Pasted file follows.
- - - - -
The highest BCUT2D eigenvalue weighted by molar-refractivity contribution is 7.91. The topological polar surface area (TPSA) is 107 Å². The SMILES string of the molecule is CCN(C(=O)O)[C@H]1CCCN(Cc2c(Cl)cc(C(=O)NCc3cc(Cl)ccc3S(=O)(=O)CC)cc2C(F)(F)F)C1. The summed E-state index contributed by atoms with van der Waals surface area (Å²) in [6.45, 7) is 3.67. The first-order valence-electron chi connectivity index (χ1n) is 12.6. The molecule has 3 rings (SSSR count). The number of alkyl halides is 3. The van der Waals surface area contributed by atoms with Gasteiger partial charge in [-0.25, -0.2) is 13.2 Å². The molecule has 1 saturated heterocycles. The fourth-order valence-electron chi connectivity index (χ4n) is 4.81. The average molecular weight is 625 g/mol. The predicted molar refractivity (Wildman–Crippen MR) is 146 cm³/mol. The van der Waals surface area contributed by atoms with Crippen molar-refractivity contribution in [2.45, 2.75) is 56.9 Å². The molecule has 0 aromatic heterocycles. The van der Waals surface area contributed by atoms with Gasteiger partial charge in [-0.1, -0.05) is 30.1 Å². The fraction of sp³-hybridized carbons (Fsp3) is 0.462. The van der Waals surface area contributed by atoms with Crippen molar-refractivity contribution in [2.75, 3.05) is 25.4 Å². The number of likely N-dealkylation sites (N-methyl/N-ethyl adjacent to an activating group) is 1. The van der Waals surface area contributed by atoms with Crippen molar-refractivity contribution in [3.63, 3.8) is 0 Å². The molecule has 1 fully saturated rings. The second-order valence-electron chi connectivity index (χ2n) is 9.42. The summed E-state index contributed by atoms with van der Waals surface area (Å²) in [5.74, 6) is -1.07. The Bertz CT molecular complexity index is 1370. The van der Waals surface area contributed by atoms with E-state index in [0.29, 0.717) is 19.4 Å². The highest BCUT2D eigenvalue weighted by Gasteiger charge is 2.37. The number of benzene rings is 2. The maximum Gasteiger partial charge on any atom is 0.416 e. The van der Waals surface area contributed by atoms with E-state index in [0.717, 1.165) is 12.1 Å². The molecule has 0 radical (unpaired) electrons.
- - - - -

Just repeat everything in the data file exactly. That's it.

The highest BCUT2D eigenvalue weighted by molar-refractivity contribution is 7.91. The topological polar surface area (TPSA) is 107 Å². The SMILES string of the molecule is CCN(C(=O)O)[C@H]1CCCN(Cc2c(Cl)cc(C(=O)NCc3cc(Cl)ccc3S(=O)(=O)CC)cc2C(F)(F)F)C1. The summed E-state index contributed by atoms with van der Waals surface area (Å²) in [6.45, 7) is 3.67. The first-order valence-electron chi connectivity index (χ1n) is 12.6. The molecule has 3 rings (SSSR count). The number of alkyl halides is 3. The van der Waals surface area contributed by atoms with Gasteiger partial charge in [-0.25, -0.2) is 13.2 Å². The molecule has 1 saturated heterocycles. The fourth-order valence-electron chi connectivity index (χ4n) is 4.81. The average molecular weight is 625 g/mol. The predicted molar refractivity (Wildman–Crippen MR) is 146 cm³/mol. The van der Waals surface area contributed by atoms with Crippen molar-refractivity contribution in [2.45, 2.75) is 56.9 Å². The molecule has 0 aromatic heterocycles. The van der Waals surface area contributed by atoms with Gasteiger partial charge in [-0.1, -0.05) is 30.1 Å². The fraction of sp³-hybridized carbons (Fsp3) is 0.462. The van der Waals surface area contributed by atoms with Crippen molar-refractivity contribution in [2.75, 3.05) is 25.4 Å². The number of likely N-dealkylation sites (N-methyl/N-ethyl adjacent to an activating group) is 1. The van der Waals surface area contributed by atoms with Crippen molar-refractivity contribution in [3.63, 3.8) is 0 Å². The molecule has 1 fully saturated rings. The second-order valence-electron chi connectivity index (χ2n) is 9.42. The summed E-state index contributed by atoms with van der Waals surface area (Å²) in [5.74, 6) is -1.07. The Bertz CT molecular complexity index is 1370. The van der Waals surface area contributed by atoms with E-state index in [0.29, 0.717) is 19.4 Å². The highest BCUT2D eigenvalue weighted by Gasteiger charge is 2.37. The number of benzene rings is 2. The maximum Gasteiger partial charge on any atom is 0.416 e. The van der Waals surface area contributed by atoms with E-state index in [0.717, 1.165) is 12.1 Å². The molecule has 0 radical (unpaired) electrons.